Given your status as spa guru I imagine you could answer this question better than I but... number of chemicals does not equal total chemical exposure. This is a quotient of chemical X volume X time with a complex consideration for interactions. Also important to consider is that not all chemicals are created equal. ie ozone is far more hazardous by volume than Chlorine and choline more hazardous by volume than monopersulphate ®. Silver Nitrate and Zinc Sulfate are low hazard as topical agents. The user and use patterns are also important considerations.

The simple answer is that if one can introduce a broader spectrum of chemicals, with lower total quantities of overall chemical intervention, and yield fewer negative effects, this would be IMHO more minimalistic.

All that said, I am always looking for constructive input. What do you feel is the simplest and most effective method of safe spa maintenance?

#9 waterbear

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Posted 21 October 2010 - 07:20 PM

What do you feel is the simplest and most effective method of safe spa maintenance?


Simplest...three step bromine (sodium bromide, oxidizer (my preference sodium hypochlorite), and bromine tabs in a floater to maintain. Ozone can be an effective adjunct oxidizer to activate the bromide.

Most effective...in a word....chlorine (more work than three step bromine but not that bad if the spa is regularly used. Ozone is less efficient than with bromine since it tends to destroy chlorine and vice versa.

Silver/MPS (N2 and Silspa)...can work but often succumbs to problems and does require weekly shocking with chlorine.

Biguanide/peroxide...only as a last resort for those that have a TRUE halogen sensitivity (as determined by a doctor).


The above 4 are the ONLY EPA approved spa sanitizers, btw.
I've tested more water than I ever care to think about!
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#10 Doggier

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Posted 21 October 2010 - 07:46 PM


What do you feel is the simplest and most effective method of safe spa maintenance?


Simplest...three step bromine (sodium bromide, oxidizer (my preference sodium hypochlorite), and bromine tabs in a floater to maintain. Ozone can be an effective adjunct oxidizer to activate the bromide.

Most effective...in a word....chlorine (more work than three step bromine but not that bad if the spa is regularly used. Ozone is less efficient than with bromine since it tends to destroy chlorine and vice versa.

Silver/MPS (N2 and Silspa)...can work but often succumbs to problems and does require weekly shocking with chlorine.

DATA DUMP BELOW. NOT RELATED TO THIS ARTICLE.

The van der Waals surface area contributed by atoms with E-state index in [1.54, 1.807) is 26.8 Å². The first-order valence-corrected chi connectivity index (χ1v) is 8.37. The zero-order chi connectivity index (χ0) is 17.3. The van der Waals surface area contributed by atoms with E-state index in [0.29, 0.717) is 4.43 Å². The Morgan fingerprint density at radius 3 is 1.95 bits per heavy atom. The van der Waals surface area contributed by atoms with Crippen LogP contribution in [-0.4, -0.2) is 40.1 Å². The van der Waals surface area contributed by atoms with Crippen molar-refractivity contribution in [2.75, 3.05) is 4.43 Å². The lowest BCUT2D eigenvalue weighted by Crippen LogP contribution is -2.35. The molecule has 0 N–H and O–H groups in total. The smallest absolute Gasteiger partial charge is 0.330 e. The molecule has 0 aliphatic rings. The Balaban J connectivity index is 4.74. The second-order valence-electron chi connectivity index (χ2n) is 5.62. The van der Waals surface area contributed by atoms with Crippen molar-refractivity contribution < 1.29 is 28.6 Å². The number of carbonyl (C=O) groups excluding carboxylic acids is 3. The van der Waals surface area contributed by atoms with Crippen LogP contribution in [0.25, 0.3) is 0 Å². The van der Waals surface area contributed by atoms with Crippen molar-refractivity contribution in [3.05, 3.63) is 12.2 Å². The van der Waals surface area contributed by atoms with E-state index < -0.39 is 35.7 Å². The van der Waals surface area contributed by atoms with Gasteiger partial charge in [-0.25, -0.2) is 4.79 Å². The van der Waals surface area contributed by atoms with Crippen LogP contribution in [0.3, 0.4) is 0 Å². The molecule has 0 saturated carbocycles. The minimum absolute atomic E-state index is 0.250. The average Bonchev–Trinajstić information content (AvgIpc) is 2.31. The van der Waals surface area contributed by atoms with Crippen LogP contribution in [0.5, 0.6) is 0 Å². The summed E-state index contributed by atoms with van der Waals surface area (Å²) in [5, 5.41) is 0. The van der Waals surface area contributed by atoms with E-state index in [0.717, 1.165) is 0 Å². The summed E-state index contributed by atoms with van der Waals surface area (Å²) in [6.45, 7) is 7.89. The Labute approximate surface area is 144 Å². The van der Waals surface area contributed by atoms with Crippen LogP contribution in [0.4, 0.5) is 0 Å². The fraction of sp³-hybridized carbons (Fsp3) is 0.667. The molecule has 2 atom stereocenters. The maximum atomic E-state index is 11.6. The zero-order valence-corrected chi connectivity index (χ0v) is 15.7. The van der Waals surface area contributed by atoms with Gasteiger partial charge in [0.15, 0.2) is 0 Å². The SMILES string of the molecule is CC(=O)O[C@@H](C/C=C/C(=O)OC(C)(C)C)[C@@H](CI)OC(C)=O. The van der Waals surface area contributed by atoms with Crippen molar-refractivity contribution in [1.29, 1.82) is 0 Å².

Biguanide/peroxide...only as a last resort for those that have a TRUE halogen sensitivity (as determined by a doctor).


The above 4 are the ONLY EPA approved spa sanitizers, btw.


Thanks for your input. I initially used your simplest method but experienced sensitivity to bromine.

I like the look of the choline method. Other than maintaining alkalinity, what else is required with this method? I am lucky enough to live in an area where water hardness is not an issue. Am I correct in assuming that you feel no shock is needed?

#11 waterbear

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Posted 22 October 2010 - 01:00 PM

Thanks for your input. I initially used your simplest method but experienced sensitivity to bromine.

I like the look of the choline method. Other than maintaining alkalinity, what else is required with this method? I am lucky enough to live in an area where water hardness is not an issue. Am I correct in assuming that you feel no shock is needed?


TA should be kept low if you are using an unstabilized chlorine source such as bleach. Shocking is needed with both chlorine and bromine (and bleach is once again my shock of choice for either). For bromine shocking should be weekly. For chlorine it should be when tested combined chlorine is above .5 ppm (commercial spas are limited to .2 ppm in many locals by the local health depts. , btw).

Was your bromine sensitivity determined by a doctor? Were you using MPS with the bromine? (many people exhibit sensitivity to MPS) IF you were not doing bromne as I outline below you might want to give it another try.

If you would like to try chlorine properly then check here.

If you would like to do bromine properly again check here.
I've tested more water than I ever care to think about!